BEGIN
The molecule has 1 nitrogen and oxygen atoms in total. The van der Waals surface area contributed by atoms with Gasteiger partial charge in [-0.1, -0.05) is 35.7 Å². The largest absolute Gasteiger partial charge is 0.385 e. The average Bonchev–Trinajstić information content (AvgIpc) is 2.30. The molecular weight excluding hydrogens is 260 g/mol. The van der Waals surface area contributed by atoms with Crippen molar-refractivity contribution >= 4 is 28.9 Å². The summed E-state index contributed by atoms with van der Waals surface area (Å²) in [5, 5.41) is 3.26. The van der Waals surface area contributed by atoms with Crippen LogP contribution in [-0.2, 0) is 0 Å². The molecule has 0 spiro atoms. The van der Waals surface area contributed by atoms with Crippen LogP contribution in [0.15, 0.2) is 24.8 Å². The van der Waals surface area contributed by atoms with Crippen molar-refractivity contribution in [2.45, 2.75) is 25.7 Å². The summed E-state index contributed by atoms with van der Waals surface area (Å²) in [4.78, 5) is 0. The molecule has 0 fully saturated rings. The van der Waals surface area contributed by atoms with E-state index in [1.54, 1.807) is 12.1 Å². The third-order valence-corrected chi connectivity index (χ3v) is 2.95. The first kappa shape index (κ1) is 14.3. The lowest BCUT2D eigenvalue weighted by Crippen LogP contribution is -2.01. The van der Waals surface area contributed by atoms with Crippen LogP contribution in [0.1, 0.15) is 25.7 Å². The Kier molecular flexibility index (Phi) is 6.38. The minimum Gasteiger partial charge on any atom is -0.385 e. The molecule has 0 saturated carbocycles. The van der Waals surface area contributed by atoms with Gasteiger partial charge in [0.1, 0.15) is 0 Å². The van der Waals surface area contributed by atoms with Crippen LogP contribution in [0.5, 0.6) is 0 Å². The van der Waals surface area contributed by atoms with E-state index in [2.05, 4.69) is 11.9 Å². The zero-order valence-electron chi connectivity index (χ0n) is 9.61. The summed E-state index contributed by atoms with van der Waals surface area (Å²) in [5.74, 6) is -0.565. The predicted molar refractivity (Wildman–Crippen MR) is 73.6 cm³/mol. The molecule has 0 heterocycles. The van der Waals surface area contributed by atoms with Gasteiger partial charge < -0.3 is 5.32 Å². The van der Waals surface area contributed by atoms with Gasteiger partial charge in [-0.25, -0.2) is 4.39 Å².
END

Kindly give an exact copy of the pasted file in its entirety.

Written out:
The molecule has 1 nitrogen and oxygen atoms in total. The van der Waals surface area contributed by atoms with Gasteiger partial charge in [-0.1, -0.05) is 35.7 Å². The largest absolute Gasteiger partial charge is 0.385 e. The average Bonchev–Trinajstić information content (AvgIpc) is 2.30. The molecular weight excluding hydrogens is 260 g/mol. The van der Waals surface area contributed by atoms with Crippen molar-refractivity contribution >= 4 is 28.9 Å². The summed E-state index contributed by atoms with van der Waals surface area (Å²) in [5, 5.41) is 3.26. The van der Waals surface area contributed by atoms with Crippen LogP contribution in [-0.2, 0) is 0 Å². The molecule has 0 spiro atoms. The van der Waals surface area contributed by atoms with Crippen LogP contribution in [0.15, 0.2) is 24.8 Å². The van der Waals surface area contributed by atoms with Crippen molar-refractivity contribution in [2.45, 2.75) is 25.7 Å². The summed E-state index contributed by atoms with van der Waals surface area (Å²) in [4.78, 5) is 0. The molecule has 0 fully saturated rings. The van der Waals surface area contributed by atoms with E-state index in [1.54, 1.807) is 12.1 Å². The third-order valence-corrected chi connectivity index (χ3v) is 2.95. The first kappa shape index (κ1) is 14.3. The lowest BCUT2D eigenvalue weighted by Crippen LogP contribution is -2.01. The van der Waals surface area contributed by atoms with Crippen LogP contribution in [0.1, 0.15) is 25.7 Å². The Kier molecular flexibility index (Phi) is 6.38. The minimum Gasteiger partial charge on any atom is -0.385 e. The molecule has 0 saturated carbocycles. The van der Waals surface area contributed by atoms with Gasteiger partial charge in [0.1, 0.15) is 0 Å². The van der Waals surface area contributed by atoms with Crippen LogP contribution in [0.5, 0.6) is 0 Å². The van der Waals surface area contributed by atoms with E-state index in [2.05, 4.69) is 11.9 Å². The zero-order valence-electron chi connectivity index (χ0n) is 9.61. The summed E-state index contributed by atoms with van der Waals surface area (Å²) in [5.74, 6) is -0.565. The predicted molar refractivity (Wildman–Crippen MR) is 73.6 cm³/mol. The molecule has 0 heterocycles. The van der Waals surface area contributed by atoms with Gasteiger partial charge < -0.3 is 5.32 Å². The van der Waals surface area contributed by atoms with Gasteiger partial charge in [-0.25, -0.2) is 4.39 Å².